Portable Hard Drives Acceptable?

Hi, I have a 7200RPM drive in my laptop (320GB) but its pretty full already so I want to get a portable hard drive that is USB 3 or eSata. Im thinking Seagate GoFlex Portable drive (1TB) or WD Essentials Passport (1TB). I dont think these are 7200RPM drives (specs on these portable drives seem to always be in MB/sec rather than RPMs so it gets confusing) so I dont know if these would be fast enough for what I want to do. But if I have no choice but to get one of these as my secondary drive, how would you recommend I setup the partitions among the internal drive and this USB/eSata drive for optimal use? Record to internal and put all samples on the portable drive?

Any help or clarifications on this topic would be greatly appreciated…

To power any 7200rpm external drive from USB, you will need to use two ports. The drive should come with a cable with a dual plug.

If you can run the drive with only the main USB plug in, then the drive is probably 5400rpm. A real cheap one may even be 4200rpm, which is really not suitable for DAW use.

However, if you have an eSata connection, then it allow using the external drive as if it was an internal one.

If you are using lots of samples, then only put the samples on the external drive and the project files on the internal one. Use the SAME partition as the OS as then head movements will be the least. Using separate partitions on the one drive at the same time just forces the heads to travel more, possibly requiring larger buffers to ensure no crackles.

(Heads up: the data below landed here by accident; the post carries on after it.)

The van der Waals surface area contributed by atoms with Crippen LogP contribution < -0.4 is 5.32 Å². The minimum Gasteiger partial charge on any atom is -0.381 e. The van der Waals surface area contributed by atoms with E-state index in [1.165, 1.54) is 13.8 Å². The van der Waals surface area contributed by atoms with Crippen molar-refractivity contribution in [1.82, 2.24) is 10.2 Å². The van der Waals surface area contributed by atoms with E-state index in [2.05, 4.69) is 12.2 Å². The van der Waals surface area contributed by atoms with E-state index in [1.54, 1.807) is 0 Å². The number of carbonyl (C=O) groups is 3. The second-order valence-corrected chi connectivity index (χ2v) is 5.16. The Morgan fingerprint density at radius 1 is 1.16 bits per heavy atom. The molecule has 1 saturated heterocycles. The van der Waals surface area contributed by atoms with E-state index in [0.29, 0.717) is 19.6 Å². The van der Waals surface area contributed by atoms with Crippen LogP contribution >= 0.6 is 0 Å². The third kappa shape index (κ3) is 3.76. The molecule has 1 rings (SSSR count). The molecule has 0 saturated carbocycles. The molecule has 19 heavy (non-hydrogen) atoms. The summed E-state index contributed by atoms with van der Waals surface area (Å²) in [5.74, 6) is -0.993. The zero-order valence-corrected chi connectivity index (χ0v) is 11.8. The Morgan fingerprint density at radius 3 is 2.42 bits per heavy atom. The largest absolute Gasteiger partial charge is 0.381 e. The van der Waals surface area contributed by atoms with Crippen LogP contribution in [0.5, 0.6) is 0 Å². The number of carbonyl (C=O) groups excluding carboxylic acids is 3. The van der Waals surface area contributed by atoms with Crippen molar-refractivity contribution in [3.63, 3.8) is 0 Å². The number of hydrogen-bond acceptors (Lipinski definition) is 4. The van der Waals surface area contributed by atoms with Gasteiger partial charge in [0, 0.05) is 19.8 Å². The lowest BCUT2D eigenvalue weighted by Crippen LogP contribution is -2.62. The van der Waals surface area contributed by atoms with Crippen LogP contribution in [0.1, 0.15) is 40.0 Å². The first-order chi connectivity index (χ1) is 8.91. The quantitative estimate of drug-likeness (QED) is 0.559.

If you are not using all the external drive for samples, then make one partition that is just a bit bigger than all your samples (called ‘partial stroking’). This will ensure that the heads travel the least. As I wrote above, do not use the other partition (on the sample drive) at the same time, though it is OK to use at other times for your general computer data, or even project backups.

Hi, Folks!

Metrosuperstar, if you’ve already filled up a 320 GB internal laptop drive, I’d strongly suggest a backup drive to prevent loss of data (and hard work!) ASAP! :open_mouth:

Especially when spinning (assuming it’s not an SSD), sometimes a minor jolt can render an HDU completely useless, even in a laptop! So it’s a very good idea when using non-SSD, mechanical drives, to keep them stationary and not move them until they are shut down and stop spinning to prevent damage and data loss!

And, if you’re like most folks, you realize the need for backup AFTER a critical drive has crashed and burned (I know, 'cause that’s part of the reason I’m bald! :smiley: )

Hope this helps!

OK, so Im reorganizing my drives. My internal drive with OS (320BG 7200RPM) will have the project files, the Cubase program, Windows OS, etc all in that same partition. Now, Im assuming that by project files, this includes the audio files. These will be written to the internal drive (the one I just described, because when creating a project, I believe that Cubase creates by default audio subfolder in that location). Is this correct? No need to change anything here?

The external drive, probably a 5400RPM connected via eSATA will be used, if I understand correctly, for installing sound banks (samples).

So my question is…when I install VST instruments…where do I install them? There’s .dlls and then there’s the sound libraries themselves…

I wouldn’t go for the 5,400 RPM drive. I’d call and ask specifically the RPM if it’s not listed.